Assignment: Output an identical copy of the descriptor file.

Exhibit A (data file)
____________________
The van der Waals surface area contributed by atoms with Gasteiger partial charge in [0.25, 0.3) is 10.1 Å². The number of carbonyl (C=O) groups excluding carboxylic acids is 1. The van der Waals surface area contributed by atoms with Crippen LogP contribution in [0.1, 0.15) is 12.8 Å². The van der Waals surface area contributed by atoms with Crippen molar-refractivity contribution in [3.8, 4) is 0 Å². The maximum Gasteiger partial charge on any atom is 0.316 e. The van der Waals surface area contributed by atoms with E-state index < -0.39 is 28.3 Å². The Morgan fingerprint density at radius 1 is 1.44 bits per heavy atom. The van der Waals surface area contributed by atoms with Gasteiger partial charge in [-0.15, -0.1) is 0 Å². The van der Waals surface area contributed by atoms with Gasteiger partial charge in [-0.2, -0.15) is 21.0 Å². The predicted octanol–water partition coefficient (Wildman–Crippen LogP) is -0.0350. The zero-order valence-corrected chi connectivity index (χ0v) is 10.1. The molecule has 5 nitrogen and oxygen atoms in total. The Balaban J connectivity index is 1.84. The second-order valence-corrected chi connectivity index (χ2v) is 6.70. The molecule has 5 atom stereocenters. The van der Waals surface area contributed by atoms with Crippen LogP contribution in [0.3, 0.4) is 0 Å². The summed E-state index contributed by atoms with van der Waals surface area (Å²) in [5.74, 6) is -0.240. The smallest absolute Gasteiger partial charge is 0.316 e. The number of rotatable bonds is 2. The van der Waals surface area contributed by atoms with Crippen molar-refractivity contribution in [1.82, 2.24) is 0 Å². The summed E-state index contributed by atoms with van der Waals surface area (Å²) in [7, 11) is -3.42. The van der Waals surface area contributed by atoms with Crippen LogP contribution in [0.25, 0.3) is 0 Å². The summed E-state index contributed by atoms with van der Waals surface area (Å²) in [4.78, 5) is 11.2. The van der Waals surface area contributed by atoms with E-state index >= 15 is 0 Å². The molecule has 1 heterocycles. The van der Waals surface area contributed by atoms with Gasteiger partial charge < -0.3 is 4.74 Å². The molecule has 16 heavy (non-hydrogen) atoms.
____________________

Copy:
The van der Waals surface area contributed by atoms with Gasteiger partial charge in [0.25, 0.3) is 10.1 Å². The number of carbonyl (C=O) groups excluding carboxylic acids is 1. The van der Waals surface area contributed by atoms with Crippen LogP contribution in [0.1, 0.15) is 12.8 Å². The van der Waals surface area contributed by atoms with Crippen molar-refractivity contribution in [3.8, 4) is 0 Å². The maximum Gasteiger partial charge on any atom is 0.316 e. The van der Waals surface area contributed by atoms with E-state index < -0.39 is 28.3 Å². The Morgan fingerprint density at radius 1 is 1.44 bits per heavy atom. The van der Waals surface area contributed by atoms with Gasteiger partial charge in [-0.15, -0.1) is 0 Å². The van der Waals surface area contributed by atoms with Gasteiger partial charge in [-0.2, -0.15) is 21.0 Å². The predicted octanol–water partition coefficient (Wildman–Crippen LogP) is -0.0350. The zero-order valence-corrected chi connectivity index (χ0v) is 10.1. The molecule has 5 nitrogen and oxygen atoms in total. The Balaban J connectivity index is 1.84. The second-order valence-corrected chi connectivity index (χ2v) is 6.70. The molecule has 5 atom stereocenters. The van der Waals surface area contributed by atoms with Crippen LogP contribution in [0.3, 0.4) is 0 Å². The summed E-state index contributed by atoms with van der Waals surface area (Å²) in [5.74, 6) is -0.240. The smallest absolute Gasteiger partial charge is 0.316 e. The number of rotatable bonds is 2. The van der Waals surface area contributed by atoms with Crippen molar-refractivity contribution in [1.82, 2.24) is 0 Å². The summed E-state index contributed by atoms with van der Waals surface area (Å²) in [7, 11) is -3.42. The van der Waals surface area contributed by atoms with Crippen LogP contribution in [0.25, 0.3) is 0 Å². The summed E-state index contributed by atoms with van der Waals surface area (Å²) in [4.78, 5) is 11.2. The van der Waals surface area contributed by atoms with E-state index >= 15 is 0 Å². The molecule has 1 heterocycles. The van der Waals surface area contributed by atoms with Gasteiger partial charge < -0.3 is 4.74 Å². The molecule has 16 heavy (non-hydrogen) atoms.